UPDATED, Mon 13 Mar 2006 at 4.10pm: A statement from producer Robert Mackintosh has been added below.

Having already cancelled the first six previews (See News 9 Feb 2006), Boney M musical Daddy Cool has now been further postponed – by four months - until September at the West End’s Shaftesbury Theatre.

The premiere production, starring EastEndersMichelle Collins, pop star Javine and So Solid Crew’s Harvey, was originally due to start previews on 26 April ahead of a 16 May 2006 opening night. Exact dates for the rescheduled opening have not yet been confirmed.

The musical features the hits of Seventies disco group Boney M alongside a contemporary London story loosely based on Romeo and Juliet (See News, 19 Jan 2006). Caught up in local rivalry between east and west London crews, music lover Sunny meets and falls in love with Rose, the daughter of the East End’s notorious club owner, Ma Baker. The lovers’ relationship fuels the hostility between the two gangs.

Daddy Cool has a book by Amani Naphtali. It’s directed by Andy Goldberg and designed by Jon Morrell with choreography by Sean Cheesman, lighting by David Hersey, sound by Nick Lister for Autograph, musical supervision by Mike Dixon and orchestrations by Steve Sidwell. Bend It Like Beckham’s Gurinder Chadha acts as creative associate.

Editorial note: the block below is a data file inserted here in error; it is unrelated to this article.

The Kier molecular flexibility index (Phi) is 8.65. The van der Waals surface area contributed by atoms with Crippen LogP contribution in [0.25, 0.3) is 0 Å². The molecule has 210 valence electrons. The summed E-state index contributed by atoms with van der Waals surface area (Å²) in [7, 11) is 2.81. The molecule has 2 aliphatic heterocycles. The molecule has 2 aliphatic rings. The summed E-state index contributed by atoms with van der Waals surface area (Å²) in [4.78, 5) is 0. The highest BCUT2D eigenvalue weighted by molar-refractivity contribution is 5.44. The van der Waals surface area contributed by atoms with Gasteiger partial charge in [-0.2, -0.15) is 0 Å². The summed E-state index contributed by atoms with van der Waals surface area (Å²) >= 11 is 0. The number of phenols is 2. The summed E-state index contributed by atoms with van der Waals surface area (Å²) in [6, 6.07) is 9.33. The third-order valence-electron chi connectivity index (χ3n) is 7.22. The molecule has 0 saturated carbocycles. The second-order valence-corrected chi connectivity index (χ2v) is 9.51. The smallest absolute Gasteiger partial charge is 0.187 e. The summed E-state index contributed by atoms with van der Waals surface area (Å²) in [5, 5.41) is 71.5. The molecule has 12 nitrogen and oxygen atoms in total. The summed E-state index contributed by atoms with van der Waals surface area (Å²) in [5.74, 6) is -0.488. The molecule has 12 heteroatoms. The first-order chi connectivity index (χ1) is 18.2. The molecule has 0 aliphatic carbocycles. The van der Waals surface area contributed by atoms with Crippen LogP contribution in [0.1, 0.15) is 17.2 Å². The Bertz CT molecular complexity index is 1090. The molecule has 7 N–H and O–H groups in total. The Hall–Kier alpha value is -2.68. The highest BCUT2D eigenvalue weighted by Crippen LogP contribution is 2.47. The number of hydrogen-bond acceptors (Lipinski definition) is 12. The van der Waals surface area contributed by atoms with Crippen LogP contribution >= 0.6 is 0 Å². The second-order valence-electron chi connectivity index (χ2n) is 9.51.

Producer Robert Mackintosh said: “The producers of the musical Daddy Cool have decided to postpone their opening to late August of this year. The creator/writer of the Boney M catalogue, Frank Farian, and I have decided to put back the opening of Daddy Cool by 12 weeks, to spend more time in pre-production in order to achieve the technical and creative possibilities of the show, which, in the long run, we believe will be in the best interests of the show.”

Boney M’s hits include “Rivers of Babylon”, “Brown Girl in the Ring”, “Ma Baker”, “Girl You Know It’s True”, “Where Do You Go”, “One Way Ticket”, “Mary’s Boychild” and the group’s first hit, “Daddy Cool”. Many of the songs, originally written in the 1970s and 80s, have been re-interpreted with contemporary musical influences. Daddy Cool is produced by Robert Mackintosh and Frank Farian, whose other artists, including Milli Vanilli and No Mercy, will also had songs featured in the show.

No further productions have been announced for the interim at the Shaftesbury. The theatre has been dark since the premature closure of High Society on 21 January 2006.

- by Caroline Ansdell